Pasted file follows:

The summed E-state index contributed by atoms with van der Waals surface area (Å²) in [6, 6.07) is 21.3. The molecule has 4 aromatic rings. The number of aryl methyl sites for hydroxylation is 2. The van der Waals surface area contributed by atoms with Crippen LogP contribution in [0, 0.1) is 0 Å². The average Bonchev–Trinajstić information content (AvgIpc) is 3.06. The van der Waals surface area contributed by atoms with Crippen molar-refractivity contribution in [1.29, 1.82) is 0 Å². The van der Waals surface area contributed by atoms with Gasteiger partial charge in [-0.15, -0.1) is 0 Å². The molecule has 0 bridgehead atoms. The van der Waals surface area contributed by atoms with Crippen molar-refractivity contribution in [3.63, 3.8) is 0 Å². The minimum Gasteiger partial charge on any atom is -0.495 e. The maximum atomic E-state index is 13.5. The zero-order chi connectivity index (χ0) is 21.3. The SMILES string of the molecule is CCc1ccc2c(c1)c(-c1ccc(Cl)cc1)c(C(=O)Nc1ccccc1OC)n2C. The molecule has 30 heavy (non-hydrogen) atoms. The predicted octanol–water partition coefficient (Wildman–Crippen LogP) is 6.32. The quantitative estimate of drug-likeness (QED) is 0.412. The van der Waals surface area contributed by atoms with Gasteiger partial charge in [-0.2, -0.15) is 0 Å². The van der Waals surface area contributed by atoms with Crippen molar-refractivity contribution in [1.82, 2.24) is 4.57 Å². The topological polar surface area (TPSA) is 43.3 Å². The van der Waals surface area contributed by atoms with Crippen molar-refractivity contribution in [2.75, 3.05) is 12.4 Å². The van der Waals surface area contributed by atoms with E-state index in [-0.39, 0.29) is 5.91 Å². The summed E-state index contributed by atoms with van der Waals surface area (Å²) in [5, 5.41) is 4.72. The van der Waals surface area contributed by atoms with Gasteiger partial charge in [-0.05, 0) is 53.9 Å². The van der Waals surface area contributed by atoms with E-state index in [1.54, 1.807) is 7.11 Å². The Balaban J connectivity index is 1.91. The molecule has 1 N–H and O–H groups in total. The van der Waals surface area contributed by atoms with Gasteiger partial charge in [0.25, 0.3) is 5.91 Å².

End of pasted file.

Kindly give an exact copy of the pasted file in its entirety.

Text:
The summed E-state index contributed by atoms with van der Waals surface area (Å²) in [6, 6.07) is 21.3. The molecule has 4 aromatic rings. The number of aryl methyl sites for hydroxylation is 2. The van der Waals surface area contributed by atoms with Crippen LogP contribution in [0, 0.1) is 0 Å². The average Bonchev–Trinajstić information content (AvgIpc) is 3.06. The van der Waals surface area contributed by atoms with Crippen molar-refractivity contribution in [1.29, 1.82) is 0 Å². The van der Waals surface area contributed by atoms with Gasteiger partial charge in [-0.15, -0.1) is 0 Å². The molecule has 0 bridgehead atoms. The van der Waals surface area contributed by atoms with Crippen molar-refractivity contribution in [3.63, 3.8) is 0 Å². The minimum Gasteiger partial charge on any atom is -0.495 e. The maximum atomic E-state index is 13.5. The zero-order chi connectivity index (χ0) is 21.3. The SMILES string of the molecule is CCc1ccc2c(c1)c(-c1ccc(Cl)cc1)c(C(=O)Nc1ccccc1OC)n2C. The molecule has 30 heavy (non-hydrogen) atoms. The predicted octanol–water partition coefficient (Wildman–Crippen LogP) is 6.32. The quantitative estimate of drug-likeness (QED) is 0.412. The van der Waals surface area contributed by atoms with Gasteiger partial charge in [-0.2, -0.15) is 0 Å². The van der Waals surface area contributed by atoms with Crippen molar-refractivity contribution in [1.82, 2.24) is 4.57 Å². The topological polar surface area (TPSA) is 43.3 Å². The van der Waals surface area contributed by atoms with Crippen molar-refractivity contribution in [2.75, 3.05) is 12.4 Å². The van der Waals surface area contributed by atoms with E-state index in [-0.39, 0.29) is 5.91 Å². The summed E-state index contributed by atoms with van der Waals surface area (Å²) in [5, 5.41) is 4.72. The van der Waals surface area contributed by atoms with Gasteiger partial charge in [-0.05, 0) is 53.9 Å². The van der Waals surface area contributed by atoms with E-state index in [1.54, 1.807) is 7.11 Å². The Balaban J connectivity index is 1.91. The molecule has 1 N–H and O–H groups in total. The van der Waals surface area contributed by atoms with Gasteiger partial charge in [0.25, 0.3) is 5.91 Å².